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Laser Welding Vs. Tig welding

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  • Laser Welding Vs. Tig welding

    Can some one explain to me the difference between laser and Tig welding. I know the technical difference but what are some pros and cons? Is Laser welding the new tig welding? If Laser can weld thin/thick and produces stronger more cosmetic welds isn't tig welding going to be slowly phased out? From the limited knowledge i have about laser, the only major setback right now is the cost of machine. As technology advances the price point will slowly decline allowing it into the hands of consumers? Is there some major negative with regards to laser which i am overlooking?

    Which companies are major players in the laser welding field?

  • #2
    See if this answers any questions for ya.


    • #3
      I ran a robotic welder a few years ago for a company that makes HD parts. We used a mig setup on our robots where the competition was using laser and theirs sure looked better which is what HD wanted but i don't know if it cost more...Bob
      Bob Wright


      • #4
        Well the cost is obviously a consideration right now but as technology improves, the cost of this technology will obviously come down and become more main stream.

        However after reading the article provided by pepi one issue with laser welding replacing TIG is the inability to fill gaps. parts must be machined and fit perfect to be welded due to the thin weld and lack of filler. (or very thin filler)

        "There are two different approaches to laser welding. One is the low-power method for relatively thin materials; and the other is the "brute force" high-power approach that generally involves keyholing. In both cases, since filler material is rarely used, a tight fitup of the parts being welded is necessary. For butt and seam welds, the laser energy is applied to the junction of the materials, minimizing heat input and distortion and permitting high processing speeds. However, these butt joints must fit accurately, which often limits laser butt welding to circular parts which can be turned to close tolerances and press-fit together prior to welding."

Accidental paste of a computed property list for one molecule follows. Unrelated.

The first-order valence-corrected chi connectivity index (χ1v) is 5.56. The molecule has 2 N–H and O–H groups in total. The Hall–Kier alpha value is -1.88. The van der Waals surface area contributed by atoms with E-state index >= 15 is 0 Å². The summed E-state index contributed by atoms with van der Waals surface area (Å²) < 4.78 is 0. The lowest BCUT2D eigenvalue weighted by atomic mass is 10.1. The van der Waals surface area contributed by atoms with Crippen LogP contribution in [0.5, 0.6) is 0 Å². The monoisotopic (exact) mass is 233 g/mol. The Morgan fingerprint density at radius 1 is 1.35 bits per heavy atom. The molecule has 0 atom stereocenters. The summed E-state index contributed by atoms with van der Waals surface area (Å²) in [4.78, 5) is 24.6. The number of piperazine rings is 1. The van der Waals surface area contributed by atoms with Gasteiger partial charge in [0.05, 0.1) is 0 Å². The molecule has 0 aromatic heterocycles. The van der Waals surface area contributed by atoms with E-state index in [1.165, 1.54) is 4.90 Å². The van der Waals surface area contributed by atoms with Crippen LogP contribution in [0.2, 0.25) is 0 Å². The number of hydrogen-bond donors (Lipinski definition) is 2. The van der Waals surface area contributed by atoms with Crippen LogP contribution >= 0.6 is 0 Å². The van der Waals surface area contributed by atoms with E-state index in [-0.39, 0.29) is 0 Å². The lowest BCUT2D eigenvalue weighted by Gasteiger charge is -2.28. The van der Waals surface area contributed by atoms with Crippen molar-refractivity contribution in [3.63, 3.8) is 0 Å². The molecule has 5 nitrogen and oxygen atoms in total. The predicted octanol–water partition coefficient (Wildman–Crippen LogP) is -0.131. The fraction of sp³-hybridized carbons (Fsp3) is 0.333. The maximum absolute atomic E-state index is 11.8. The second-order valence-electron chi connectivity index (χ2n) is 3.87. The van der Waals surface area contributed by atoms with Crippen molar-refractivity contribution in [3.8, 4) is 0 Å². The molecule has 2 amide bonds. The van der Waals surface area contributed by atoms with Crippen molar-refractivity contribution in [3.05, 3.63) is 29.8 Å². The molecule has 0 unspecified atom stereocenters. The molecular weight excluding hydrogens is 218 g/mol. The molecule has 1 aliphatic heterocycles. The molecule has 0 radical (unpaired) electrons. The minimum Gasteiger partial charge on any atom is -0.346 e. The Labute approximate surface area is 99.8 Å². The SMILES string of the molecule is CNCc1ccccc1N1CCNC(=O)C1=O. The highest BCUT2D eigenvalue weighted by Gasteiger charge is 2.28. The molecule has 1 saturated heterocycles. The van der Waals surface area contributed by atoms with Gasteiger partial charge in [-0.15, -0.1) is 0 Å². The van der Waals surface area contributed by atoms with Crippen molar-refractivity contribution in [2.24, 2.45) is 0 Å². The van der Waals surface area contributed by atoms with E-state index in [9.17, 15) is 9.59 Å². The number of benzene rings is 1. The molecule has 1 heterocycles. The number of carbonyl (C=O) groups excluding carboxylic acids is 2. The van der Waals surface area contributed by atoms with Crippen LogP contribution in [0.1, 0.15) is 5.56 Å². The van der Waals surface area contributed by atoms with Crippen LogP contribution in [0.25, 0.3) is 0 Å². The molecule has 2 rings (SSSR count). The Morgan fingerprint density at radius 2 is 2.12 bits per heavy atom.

But laser welding is gaining traction. Does anyone know of who makes quality machines? I wonder if Miller is already in the RD stage?


        • #5
          Laser welding is definitely safer for underwater applications.
          Attached Files
          Miller stuff:
          Dialarc 250 (1974)
          Syncrowave 250 (1992)
          Spot welder (Dayton badged)


          • #6
            Hi-Tech-Welding in lees summit missouri . We are a tool&die repair shop and we currently have 2 laser welding machines and a micro welding machine. We repair tool & die molds welding parting lines , edm burns, engraving etc. we weld with wire as small as .005 thousands thin to .020 thick. All of these process are done while looking threw a micro scope . We can weld ss,mild steel,aluminum,BE/cu copper, and materials as hard at a2 (60 Rockwell ) . But also we do custom welding on thin parts. A lot of reasons for this is because you conventional tig torch will burn and sink very small parts . I've welded materials as thin as .002 thick together but fusion and no warp in parts. We also have micro tig welding which is done underneath a micro scope and a tig torch and can weld with wire as thin as .015 thousands. Check our website out